We don’t cut corners. Third party independent testing documented results that confirmed the effectiveness of ECOBOND® LBP in protecting human health.

Because the fact that the minerals significantly resist breakdown and absorption of lead in the stomach, lead is hindered from getting into the blood stream by reducing in vitro bio-accessibility (IVBA) of lead from 50% to 85% on multiple samples***

Get it Right the First Time: Industrial Projects for Lead Paint Removal

When managing industrial projects for lead paint removal, remediation and remodeling contractors as well as demolition crews face tremendous pressure - and have a responsibility - to do it right the first time, not only for the sake of their customers and the public, but also for their own workers. 

Patented Solution for Remodeling, Renovation, Demolition, and Disposal

ECOBOND® LBP is a patented specialty coating combining a high-quality acrylic latex paint with natural lead treatment reagents and proprietary softeners for enhanced adhesions and permeation.

As a result, ECOBOND® seals and treats the lead and lead dust in lead-based paint, effectively providing a leave-on application that renders the treated materials non-hazardous for safe disposal.

Managing Air Quality Compliance and Soil Migration Issues

Most lead paint removal projects must document RCRA EPA compliance regarding disposal of treated items and control of lead airborne particulates.

For this reason, many lead  contractors treat with ECOBOND® prior to scraping and/or blasting in a containment system. The patented, comprehensive formula is a multi-use product that assists in compliance while at the same time providing for worker and vicinity/residential safety.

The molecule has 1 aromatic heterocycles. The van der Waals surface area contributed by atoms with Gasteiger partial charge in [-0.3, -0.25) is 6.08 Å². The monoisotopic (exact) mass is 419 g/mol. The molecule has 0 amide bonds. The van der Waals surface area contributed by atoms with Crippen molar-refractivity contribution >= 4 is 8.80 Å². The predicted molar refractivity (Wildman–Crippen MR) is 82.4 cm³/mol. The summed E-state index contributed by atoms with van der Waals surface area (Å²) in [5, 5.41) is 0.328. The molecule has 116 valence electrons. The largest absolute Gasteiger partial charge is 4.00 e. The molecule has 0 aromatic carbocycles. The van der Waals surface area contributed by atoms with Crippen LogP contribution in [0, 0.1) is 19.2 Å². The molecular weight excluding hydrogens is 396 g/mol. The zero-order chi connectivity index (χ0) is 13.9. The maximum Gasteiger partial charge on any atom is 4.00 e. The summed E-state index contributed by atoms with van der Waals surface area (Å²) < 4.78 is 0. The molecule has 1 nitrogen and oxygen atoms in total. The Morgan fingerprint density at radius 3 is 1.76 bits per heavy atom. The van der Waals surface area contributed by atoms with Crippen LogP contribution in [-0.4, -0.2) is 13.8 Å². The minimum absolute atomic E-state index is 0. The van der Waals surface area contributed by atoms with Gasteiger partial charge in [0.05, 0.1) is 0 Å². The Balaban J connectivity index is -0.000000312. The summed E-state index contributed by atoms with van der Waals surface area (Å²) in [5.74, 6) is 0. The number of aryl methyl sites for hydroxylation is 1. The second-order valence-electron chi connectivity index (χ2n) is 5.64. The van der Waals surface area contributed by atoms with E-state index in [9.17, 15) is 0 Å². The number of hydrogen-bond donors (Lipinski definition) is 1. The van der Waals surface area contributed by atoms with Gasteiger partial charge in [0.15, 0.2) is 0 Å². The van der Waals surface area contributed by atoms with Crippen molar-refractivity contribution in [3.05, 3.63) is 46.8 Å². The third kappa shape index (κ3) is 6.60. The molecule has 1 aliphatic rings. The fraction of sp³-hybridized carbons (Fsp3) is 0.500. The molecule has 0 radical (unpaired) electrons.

ECOBOND reduces air quality and soil migration concerns because the process seals lead and lead paint dust rendering demolished/treated items on-hazardous for disposal. In the process, when properly used, it also reduces airborne lead dust particulates, greatly reducing contamination at the worksite. 

Due to its broad applications and consistently favorable test results, the multi-purpose product is a popular solution among contractors and government agencies alike.

ECOBOND® LBP is allowed for use as a Lead Paint Interim Control in all 50 states, and can be used as a self-priming interior paint or to prep surfaces for most topical coverings, or as an exterior primer prior to application of standard exterior topcoat.
It is ideal for home, office, commercial facilities, schools, factories, and DOT structures.
ECOBOND® LBP’s superior adhesion and unique Paint-it-on Leave-it-on® formula can be used on a variety of properly prepared surfaces, including (but not limited to):

                     Wood

                     Drywall/Plaster

                     Steel

                     Masonry   

                     Brick

                     Metal

                     Concrete

                     Asphalt

As a matter of fact over the last 10 years, thousands of residential, commercial and governmental contractors became dissatisfied & frustrated with traditional lead paint treatment products and made the decision to replace their old encapsulant products. They found that when they started using ECOBOND® LBP to treat lead paint on interior and exterior surfaces, it gave them better results with low odor, low VOC, quick-dry penetrating resin, firm anchorage and paint application compatibility.

They can now treat lead based paint in a leave-on application or remove it, rendering it non-hazardous for disposal!

WARNING: Learn how ECOBOND® LBP Lead Defender® Lead-Based Paint Treatment is different than Encapsulants! Why Just Cover it When You Can Treat it!

Download free Industry Report:http://www.LeadPaintRemovalReport.com  

 

When it comes to industrial lead paint removal projects, everyone is focused on the same goal: removing the hazard without causing additional risks to those in the area. For the sake of your workers, residents, and everyone in the vicinity - shouldn't you learn as much as possible about your lead paint removal products?